Performative autobiography as design attitude : the Merz-World of Kurt Schwitters
Author(s)Vardouli, Rodanthi; Schwitters, Kurt, 1887-1948
Merz-World of Kurt Schwitters
Massachusetts Institute of Technology. Department of Architecture.
Mark Goulthorpe and Kristel Smentek.
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At the end of the First World War, middle class bourgeois Kurt Schwitters retreated into his studio in Hanover to literally nail together the ruins of a world that had fallen to pieces. In doing so, he produced one of the most controversial works of the early 20th century artistic avant-garde, the Merzbau. In my thesis, I argue that in the construction of the Merzbau, Schwitters put forth a novel design attitude, which I coin "performative autobiography," and whose workings, I aspire to activate, by revisiting his activity from a present-centric perspective and with a designer's onlook. I examine Merz as a design attitude of world-creation, according to which the designer transforms personal disposition into the order of the work, which I believe presents affinities with image and affect based modes of operation within what cultural theorist Gregory Ulmer coins "electracy" to describe the technological, ideological and institutional apparatus of the contemporary epoch. I argue that Merz prefigured currently emerging modes of being, thinking, and creating, and presents potential for thinking about and engaging in design praxis in a world saturated with recording and communication technologies. Also, I suggest the artistic technique of assemblage as launched by Dada and recast by Schwitters, as a productive descriptive framework for discussing being and making sense of the world of digital recording and communication technologies. The implications of these two associations that I make refer broadly to the questions of who designs and what. I argue that assemblage as practiced by Schwitters expanded these questions to include potentially everyone as a designer and reality as a design project. Merz transcended the atemporal and impersonal aesthetics of combination and suggested a procedural attitude of creating by including the onlooker as an active agent in the signification of the whole. We can all be designers, Schwitters implicitly suggested, assembling fragments of a world that is constantly being recorded and turned into bits, not as fixed elementary units but as products of a subjective segmentation, into new material or immaterial realities. In this spirit, I set out to retell the story of the Merzbau in terms of Schwitters' account for the whole world with the vision to provide an intellectual scaffolding that will enable contemporary designers to invent new worlds, by directing, augmenting and putting to work their own "performative autobiographies."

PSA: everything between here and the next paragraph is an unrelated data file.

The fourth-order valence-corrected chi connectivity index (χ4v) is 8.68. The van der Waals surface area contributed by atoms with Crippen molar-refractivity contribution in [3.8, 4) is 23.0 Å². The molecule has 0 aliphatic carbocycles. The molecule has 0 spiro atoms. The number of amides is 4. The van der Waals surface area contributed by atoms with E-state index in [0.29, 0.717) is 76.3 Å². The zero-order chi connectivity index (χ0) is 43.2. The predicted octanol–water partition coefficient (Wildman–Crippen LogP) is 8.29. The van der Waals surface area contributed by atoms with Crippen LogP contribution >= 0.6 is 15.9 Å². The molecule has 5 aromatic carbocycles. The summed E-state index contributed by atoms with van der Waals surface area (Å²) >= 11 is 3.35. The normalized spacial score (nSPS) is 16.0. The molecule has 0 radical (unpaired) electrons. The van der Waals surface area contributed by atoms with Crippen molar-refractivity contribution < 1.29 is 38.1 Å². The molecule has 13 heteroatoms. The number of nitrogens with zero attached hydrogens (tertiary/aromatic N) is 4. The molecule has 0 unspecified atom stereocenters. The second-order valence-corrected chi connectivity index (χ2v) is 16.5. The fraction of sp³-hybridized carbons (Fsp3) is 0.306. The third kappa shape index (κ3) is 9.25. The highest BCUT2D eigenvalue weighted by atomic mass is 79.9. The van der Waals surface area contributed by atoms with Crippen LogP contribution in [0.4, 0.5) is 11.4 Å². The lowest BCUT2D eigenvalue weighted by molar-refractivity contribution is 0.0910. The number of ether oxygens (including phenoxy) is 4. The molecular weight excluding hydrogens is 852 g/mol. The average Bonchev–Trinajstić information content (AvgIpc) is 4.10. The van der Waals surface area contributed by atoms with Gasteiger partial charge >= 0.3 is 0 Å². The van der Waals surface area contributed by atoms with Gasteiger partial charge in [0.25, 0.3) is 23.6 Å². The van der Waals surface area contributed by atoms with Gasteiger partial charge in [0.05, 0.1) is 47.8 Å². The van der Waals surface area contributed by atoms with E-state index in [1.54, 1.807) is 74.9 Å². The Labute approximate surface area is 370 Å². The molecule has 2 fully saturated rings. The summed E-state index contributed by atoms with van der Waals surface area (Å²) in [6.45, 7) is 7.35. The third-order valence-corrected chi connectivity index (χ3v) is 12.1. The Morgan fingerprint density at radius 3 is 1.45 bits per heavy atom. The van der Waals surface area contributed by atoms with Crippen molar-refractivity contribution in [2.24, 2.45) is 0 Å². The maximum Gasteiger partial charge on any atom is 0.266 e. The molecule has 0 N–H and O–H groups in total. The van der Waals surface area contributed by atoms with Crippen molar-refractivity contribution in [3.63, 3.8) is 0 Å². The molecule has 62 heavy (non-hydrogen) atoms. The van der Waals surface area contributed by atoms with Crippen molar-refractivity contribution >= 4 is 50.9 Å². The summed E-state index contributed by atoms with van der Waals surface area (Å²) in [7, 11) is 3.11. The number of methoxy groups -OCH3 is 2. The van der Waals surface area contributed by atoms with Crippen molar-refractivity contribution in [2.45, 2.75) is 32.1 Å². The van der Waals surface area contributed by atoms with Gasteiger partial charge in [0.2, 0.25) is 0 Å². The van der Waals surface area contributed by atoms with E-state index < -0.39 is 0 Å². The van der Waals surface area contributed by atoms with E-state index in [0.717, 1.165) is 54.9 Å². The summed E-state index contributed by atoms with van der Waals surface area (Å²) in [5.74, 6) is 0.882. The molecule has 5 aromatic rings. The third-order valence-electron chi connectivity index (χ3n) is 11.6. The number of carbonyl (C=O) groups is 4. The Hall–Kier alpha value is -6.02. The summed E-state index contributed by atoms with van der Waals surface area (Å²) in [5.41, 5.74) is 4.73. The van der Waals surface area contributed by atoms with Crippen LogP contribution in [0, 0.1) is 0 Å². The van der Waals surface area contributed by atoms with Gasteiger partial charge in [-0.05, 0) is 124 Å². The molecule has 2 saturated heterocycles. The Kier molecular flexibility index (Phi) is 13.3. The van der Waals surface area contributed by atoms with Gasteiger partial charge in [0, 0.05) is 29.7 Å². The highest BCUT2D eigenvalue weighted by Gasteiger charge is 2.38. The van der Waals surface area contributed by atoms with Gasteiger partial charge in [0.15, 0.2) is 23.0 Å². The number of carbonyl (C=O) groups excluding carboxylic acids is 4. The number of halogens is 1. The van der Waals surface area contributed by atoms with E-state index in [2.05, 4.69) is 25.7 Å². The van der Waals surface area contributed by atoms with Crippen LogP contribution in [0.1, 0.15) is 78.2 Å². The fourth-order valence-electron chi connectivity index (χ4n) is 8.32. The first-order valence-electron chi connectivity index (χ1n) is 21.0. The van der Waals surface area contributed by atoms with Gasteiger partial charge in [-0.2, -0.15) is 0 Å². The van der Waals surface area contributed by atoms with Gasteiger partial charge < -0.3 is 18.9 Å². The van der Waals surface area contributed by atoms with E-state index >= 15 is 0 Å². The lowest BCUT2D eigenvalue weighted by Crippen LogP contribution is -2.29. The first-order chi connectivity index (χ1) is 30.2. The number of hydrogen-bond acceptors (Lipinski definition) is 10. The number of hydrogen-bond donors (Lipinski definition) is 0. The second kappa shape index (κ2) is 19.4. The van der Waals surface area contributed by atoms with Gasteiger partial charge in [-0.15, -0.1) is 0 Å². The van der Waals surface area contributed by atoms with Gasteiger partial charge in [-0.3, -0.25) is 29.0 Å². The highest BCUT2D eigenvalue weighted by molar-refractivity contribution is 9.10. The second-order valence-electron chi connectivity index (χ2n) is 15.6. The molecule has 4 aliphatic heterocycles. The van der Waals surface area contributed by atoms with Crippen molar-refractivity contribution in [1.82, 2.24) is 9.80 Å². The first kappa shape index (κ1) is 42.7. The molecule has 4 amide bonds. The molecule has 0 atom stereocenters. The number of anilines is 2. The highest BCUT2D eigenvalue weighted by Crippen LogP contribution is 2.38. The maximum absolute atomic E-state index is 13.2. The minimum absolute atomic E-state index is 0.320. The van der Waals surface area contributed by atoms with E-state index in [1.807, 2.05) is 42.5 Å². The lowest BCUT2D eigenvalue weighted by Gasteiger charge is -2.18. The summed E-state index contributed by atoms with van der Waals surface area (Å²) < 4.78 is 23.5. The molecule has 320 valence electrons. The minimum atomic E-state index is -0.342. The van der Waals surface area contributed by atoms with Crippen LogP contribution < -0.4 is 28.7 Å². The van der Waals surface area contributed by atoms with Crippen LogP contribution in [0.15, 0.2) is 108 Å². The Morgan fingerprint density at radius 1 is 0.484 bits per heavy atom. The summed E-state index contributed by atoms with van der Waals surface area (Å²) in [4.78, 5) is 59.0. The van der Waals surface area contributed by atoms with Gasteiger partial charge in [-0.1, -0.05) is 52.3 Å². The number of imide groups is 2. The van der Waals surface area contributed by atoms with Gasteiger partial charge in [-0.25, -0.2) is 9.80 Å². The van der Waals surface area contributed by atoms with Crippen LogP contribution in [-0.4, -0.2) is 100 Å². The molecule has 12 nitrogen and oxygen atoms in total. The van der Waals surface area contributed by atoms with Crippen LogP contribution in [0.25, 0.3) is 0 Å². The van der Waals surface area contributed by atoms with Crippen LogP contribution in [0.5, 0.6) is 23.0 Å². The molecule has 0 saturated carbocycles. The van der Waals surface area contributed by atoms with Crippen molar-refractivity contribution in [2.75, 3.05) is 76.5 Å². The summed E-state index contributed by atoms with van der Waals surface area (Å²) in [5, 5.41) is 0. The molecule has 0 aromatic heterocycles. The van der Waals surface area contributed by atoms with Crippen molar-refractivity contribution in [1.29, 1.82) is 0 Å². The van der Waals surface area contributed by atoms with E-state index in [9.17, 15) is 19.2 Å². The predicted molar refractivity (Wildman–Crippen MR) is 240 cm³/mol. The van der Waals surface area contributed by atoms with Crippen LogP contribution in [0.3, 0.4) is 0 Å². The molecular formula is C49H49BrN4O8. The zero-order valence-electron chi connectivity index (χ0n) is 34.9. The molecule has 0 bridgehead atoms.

Thesis: S.M., Massachusetts Institute of Technology, Department of Architecture, 2014.Cataloged from PDF version of thesis. "June 2014."Includes bibliographical references (pages 133-134).
DepartmentMassachusetts Institute of Technology. Department of Architecture.
Massachusetts Institute of Technology